Why understanding fear and hope is important to being a surgeon

Wishing to be called a surgeon is easy—being submissive to the compassion and responsibility that the title brings with it is difficult

18 October 2021

Written and edited by Nida Fatima, MD and Jakob Bower

It takes seconds for someone’s life to fade. The misery, pain, agony, and resentfulness evident on the faces of loved ones who beg and pray for only one thing—the life of their dearest father, mother, son, daughter, or sibling. 

It’s horrible to imagine and even more dreadful to bear the suffering of losing someone that you care for. It inadvertently fuels the fire of torment, affliction, and woe; it begs for the kindness, affection, care, and sincerity of a doctor. 

The hope for healing and getting rid of pain and difficulties grows in one’s mind with every step towards the hospital. Imagine: if a simple flu makes us crazy, how would an active, well-settled person presenting with a simple headache react when they’re diagnosed with a brain tumor? The lost dreams, hopelessness, and denial—all integrated—becomes realistically obvious. The scenario becomes worse if they belong to a poverty-stricken family and are the sole earner for the family. After cursing and questioning fate, they take shelter with the healer known as a doctor. Their future, family, wealth, life, and death all become associated with this doctor, specifically, this surgeon. 



Nothing in life is harder for a physician than uttering the words ‘your loved one is no longer with us.’ We believe that we did the best we could. However, despite the best efforts we make and how great we are as surgeons, these words can traumatize our credibility and take away the trust of whole families. 

From the patient and family’s perspective, it’s the other way around. Patients and their families aren’t concerned about the prestigious degrees and awards that were bestowed upon us. They care about how we make them feel good. Hope helps them trust in us. It’s very difficult to build trust—and it’s easy to break it. 

Rushing towards the trauma unit, we think “does this patient have any reasonable chance to survive?” Thousands of unanswered questions are silently expressed through the eyes of patients and families.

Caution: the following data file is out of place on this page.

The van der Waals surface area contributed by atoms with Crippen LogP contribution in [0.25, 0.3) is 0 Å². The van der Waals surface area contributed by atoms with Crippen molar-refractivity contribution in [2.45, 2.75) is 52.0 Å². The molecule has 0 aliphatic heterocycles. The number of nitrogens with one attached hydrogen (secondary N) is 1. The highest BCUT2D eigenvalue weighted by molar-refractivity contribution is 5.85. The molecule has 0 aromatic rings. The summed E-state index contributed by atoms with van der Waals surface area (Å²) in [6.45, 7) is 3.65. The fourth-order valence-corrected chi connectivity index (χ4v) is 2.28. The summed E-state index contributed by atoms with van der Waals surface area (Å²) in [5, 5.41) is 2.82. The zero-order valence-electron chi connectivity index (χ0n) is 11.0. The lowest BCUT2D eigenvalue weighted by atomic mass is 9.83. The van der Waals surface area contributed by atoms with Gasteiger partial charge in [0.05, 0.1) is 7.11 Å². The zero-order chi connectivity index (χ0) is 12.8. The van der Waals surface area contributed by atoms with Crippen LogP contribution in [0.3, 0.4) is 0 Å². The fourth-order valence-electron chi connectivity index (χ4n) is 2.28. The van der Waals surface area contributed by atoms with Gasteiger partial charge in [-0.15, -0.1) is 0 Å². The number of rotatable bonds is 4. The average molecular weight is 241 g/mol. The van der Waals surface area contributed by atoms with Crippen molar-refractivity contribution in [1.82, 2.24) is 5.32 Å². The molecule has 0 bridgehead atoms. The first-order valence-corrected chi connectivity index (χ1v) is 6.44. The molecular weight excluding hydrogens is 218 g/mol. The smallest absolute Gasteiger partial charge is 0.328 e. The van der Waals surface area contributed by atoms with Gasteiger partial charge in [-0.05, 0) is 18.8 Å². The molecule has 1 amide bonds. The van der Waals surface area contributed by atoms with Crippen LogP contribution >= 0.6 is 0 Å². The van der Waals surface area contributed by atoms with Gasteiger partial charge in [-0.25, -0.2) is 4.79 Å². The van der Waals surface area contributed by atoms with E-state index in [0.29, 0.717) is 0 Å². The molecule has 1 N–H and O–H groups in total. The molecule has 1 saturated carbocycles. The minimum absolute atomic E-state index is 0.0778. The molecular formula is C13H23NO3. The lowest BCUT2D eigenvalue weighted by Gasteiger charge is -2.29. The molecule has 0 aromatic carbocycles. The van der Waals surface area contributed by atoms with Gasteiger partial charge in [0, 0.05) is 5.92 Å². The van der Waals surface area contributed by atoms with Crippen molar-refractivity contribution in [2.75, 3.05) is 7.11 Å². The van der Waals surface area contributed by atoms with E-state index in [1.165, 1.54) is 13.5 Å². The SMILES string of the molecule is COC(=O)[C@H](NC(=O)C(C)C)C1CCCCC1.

The sincerity of kisses, hugs, and goodbyes; the feelings of uncertainty about the future; the fear of losing someone; and the tears of despair and pain in the hospital make every second feel like a burden for patients, friends, and families. 

This burden ultimately lies on the surgeon directly dealing with and manipulating the patient’s future. Wishing to be called a surgeon is easy—being submissive to the compassion and responsibility that the title brings with it is difficult. 



What if we were the ones whose fates were in some other human’s hand? We know that ‘to err is human.’ Even a 0.001 % error can turn a person’s fate upside down. No matter how skilled or confident one is, there is unpredictability. 

When there is precariousness, there is a need for hope. From the planning of a surgery, to registering, to an incision, to resection, to closure of the wound—hope to avoid complications, to carry out a successful surgery, to provide the best outcome, and most important of all: bring the patient back to a normal life. 

Hospitals are places full of anxiety, nervousness, and fear. It’s the last place someone would ever wish to be. The darkness and worries in minds seek protection and guidance. The mother who lost her young son, the daughter who lost her father, the wife who lost her husband, and those who were dead and brought unattended—unlimited different scenarios are unanimously connected through hope. We have seen hundreds and thousands of situations in which medical theories fail—love, courage, and hope dominate every other aspect. This may be because hopes in hospitals are made with pure sincerity and whole-heartedness. 

These intense emotions and pressure, therefore, must be borne by residents, fellows, and surgeons. Families and friends expect everything to be perfect, but what if everything they believed went wrong? What if the surgeon that they presumed to be the best made a mistake? What if they ran out of money and can’t afford the next treatment options? What if there are no chances of further recovery? 



It’s important to be mentally prepared for these outcomes consider the perspectives of the people involved. Everyone—family, friends, and the whole staff treating that individual—hopes for things to go smoothly. Everyone is grateful when the surgery goes well, but that’s not always the case. Every step has ambiguity: what if?

In moments of suffering and complex phases of denial, people wish to rely on a physician who is empathetic, sympathetic, and compassionate, regardless of their ranking. Thinking from the patient’s perspective is crucial for facing all possibilities. 

If your specialty is spine surgery and you'd like to learn more about building these important relationships with patients and families as well as dealing with the multifaced consequences of complications when they do happen, please consider joining us at the AO Spine NA Seminar - Managing Complications: Clinically, Ethically, and Legally.

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